On August 29, 2005, Hurricane Katrina slammed into the southeastern United States, killing more than 1,800 people and causing more than $100 billion in damage. The Federal Emergency Management Agency (FEMA), then run by Michael Brown, was slow to rescue stranded residents and faced shortages of food and water. The agency was widely believed to have failed in its response to storm.
Brown was summarily fired. In May, 2009, President Obama nominated Craig Fugate for the job. Fugate previously was the director of the Florida Emergency Management Agency under then-governor Jeb Bush. Since Fugate took control, things have turned around remarkably. The agency received high marks for its handling of Hurricane Irene in 2011 and Hurricane Sandy in 2012.
But with cyberattacks becoming more frequent and a historic drought crippling California, FEMA's job is never done. Last week, The Agenda's Danny Vinik sat down with Fugate at FEMA's headquarters to talk about how the agency has improved in the decade since Hurricane Katrina and how it is preparing for future emergencies. The 56-year-old Fugate ripped into the media's coverage of science, arguing that there is a "war on science" underway in the United States, and warned that, in the future, competition for water has the potential to be the most destabilizing emergency that the U.S. and world face.
Danny Vinik: Ten years after Katrina, how has FEMA changed so it's not caught out by something on the scale again?
Craig Fugate: Most people look at organizations, they looked at individuals and say, "You failed." But why did we fail? The challenge was both at the local, state, and federal level. We found ourselves too often planning for what we were capable of managing and then hoping it never was any worse. And we thought that if those systems could respond to the day-to-day challenges, we'll scale up in a larger response. And what Katrina demonstrated is you don't scale up. So, you either build for the big events or you're going to fail.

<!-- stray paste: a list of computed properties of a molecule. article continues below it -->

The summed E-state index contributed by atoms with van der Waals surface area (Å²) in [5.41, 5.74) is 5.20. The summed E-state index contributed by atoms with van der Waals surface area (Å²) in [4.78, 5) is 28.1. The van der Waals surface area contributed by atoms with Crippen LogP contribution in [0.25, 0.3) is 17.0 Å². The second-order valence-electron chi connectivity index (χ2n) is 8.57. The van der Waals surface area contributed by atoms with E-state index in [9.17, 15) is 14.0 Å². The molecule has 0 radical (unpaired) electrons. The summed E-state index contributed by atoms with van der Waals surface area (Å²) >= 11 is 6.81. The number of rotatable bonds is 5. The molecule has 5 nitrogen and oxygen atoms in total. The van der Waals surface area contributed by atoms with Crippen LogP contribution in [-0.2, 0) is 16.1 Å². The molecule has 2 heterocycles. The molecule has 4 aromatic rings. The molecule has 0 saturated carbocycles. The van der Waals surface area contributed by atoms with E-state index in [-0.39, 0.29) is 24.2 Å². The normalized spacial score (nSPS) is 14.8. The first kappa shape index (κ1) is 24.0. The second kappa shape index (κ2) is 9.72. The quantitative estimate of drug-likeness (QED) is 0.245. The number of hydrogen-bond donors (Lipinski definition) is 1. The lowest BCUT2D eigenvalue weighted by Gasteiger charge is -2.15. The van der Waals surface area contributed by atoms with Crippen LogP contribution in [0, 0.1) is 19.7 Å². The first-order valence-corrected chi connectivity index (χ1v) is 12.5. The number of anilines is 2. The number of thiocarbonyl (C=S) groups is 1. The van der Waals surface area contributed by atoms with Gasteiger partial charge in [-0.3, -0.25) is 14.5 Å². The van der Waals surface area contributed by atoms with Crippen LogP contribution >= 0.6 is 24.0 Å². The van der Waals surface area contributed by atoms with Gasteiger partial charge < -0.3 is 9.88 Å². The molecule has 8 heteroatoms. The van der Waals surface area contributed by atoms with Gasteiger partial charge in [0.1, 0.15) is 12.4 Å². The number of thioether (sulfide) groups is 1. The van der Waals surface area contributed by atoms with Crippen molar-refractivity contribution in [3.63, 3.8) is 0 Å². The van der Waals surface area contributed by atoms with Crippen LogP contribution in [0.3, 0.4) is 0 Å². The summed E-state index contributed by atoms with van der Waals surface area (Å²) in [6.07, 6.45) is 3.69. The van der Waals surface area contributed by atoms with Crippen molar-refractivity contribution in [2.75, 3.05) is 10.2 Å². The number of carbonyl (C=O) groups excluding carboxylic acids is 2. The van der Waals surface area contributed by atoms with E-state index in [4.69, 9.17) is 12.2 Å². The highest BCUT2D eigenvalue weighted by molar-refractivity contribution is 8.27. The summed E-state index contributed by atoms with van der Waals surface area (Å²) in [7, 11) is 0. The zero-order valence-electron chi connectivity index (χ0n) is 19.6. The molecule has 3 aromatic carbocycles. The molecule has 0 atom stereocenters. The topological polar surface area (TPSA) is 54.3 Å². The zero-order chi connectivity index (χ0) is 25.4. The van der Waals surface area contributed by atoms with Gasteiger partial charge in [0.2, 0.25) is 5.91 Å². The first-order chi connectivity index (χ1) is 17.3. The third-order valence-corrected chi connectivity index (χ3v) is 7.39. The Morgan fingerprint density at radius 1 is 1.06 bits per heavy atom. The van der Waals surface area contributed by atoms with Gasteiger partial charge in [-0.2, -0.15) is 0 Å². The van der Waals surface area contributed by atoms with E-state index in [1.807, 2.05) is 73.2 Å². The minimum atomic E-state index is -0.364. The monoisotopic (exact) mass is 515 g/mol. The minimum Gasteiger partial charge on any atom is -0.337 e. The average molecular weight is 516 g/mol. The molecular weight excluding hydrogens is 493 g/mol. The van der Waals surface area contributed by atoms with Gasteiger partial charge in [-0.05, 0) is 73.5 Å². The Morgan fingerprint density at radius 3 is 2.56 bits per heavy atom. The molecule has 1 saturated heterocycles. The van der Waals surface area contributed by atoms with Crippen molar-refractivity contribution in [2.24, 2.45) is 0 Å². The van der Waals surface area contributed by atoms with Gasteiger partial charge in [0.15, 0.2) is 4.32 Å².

DV: Have sequestration and Congress weakened your ability to prepare and protect America from some of these disasters?
CF: Sequestration and budget cuts are just facts of life that we have to operate in. But we also recognize the better we work as a nation and we look at leveraging the investments we've made across all of the states, the jurisdictions, and engage in the private sector, we actually build more resilience in there. So, while everybody says they want to point to a specific budget issue and say that will cause this, that doesn't work in disasters. It's very hard to go one-to-one.... The measure isn't always how many dollars you can spend on it. The real measure is, have you built the team and capabilities respond to that? Because most of what sequestration would potentially impact really would come about after an event occurred, and that would be the process of looking at things such as supplemental [funds] like we did for Sandy to pay for the extraordinary cost.
DV: How much are you embracing new technology to leverage your ability to respond in these situations?
CF: Well, let's be clear: Everybody thinks social media is great—and I'm a big fan of it—but social media doesn't stop bleeding. So, we have to be real about what it can and can't do. And what social media really does for us [is] allow us to communicate with the people at risk during a disaster in forums and formats that people use.... I'll give you an example: When Joplin hit, I was on travel. So, I'm talking to the team. We're getting the initial reports of it, but it wasn't clear how bad it was, and the state had not requested any assistance, yet. But when we started seeing some of the first images that were coming up on Facebook and Twitter … and you start seeing the hospital and some of the devastation and you're going, "We don't need to wait for Governor Nixon to say he needs help. They're going to need help." They're so busy in response they haven't even gotten to the next step of, "What else are we going to need?"
DV: What are some of the efforts that you've done to prepare for emergencies?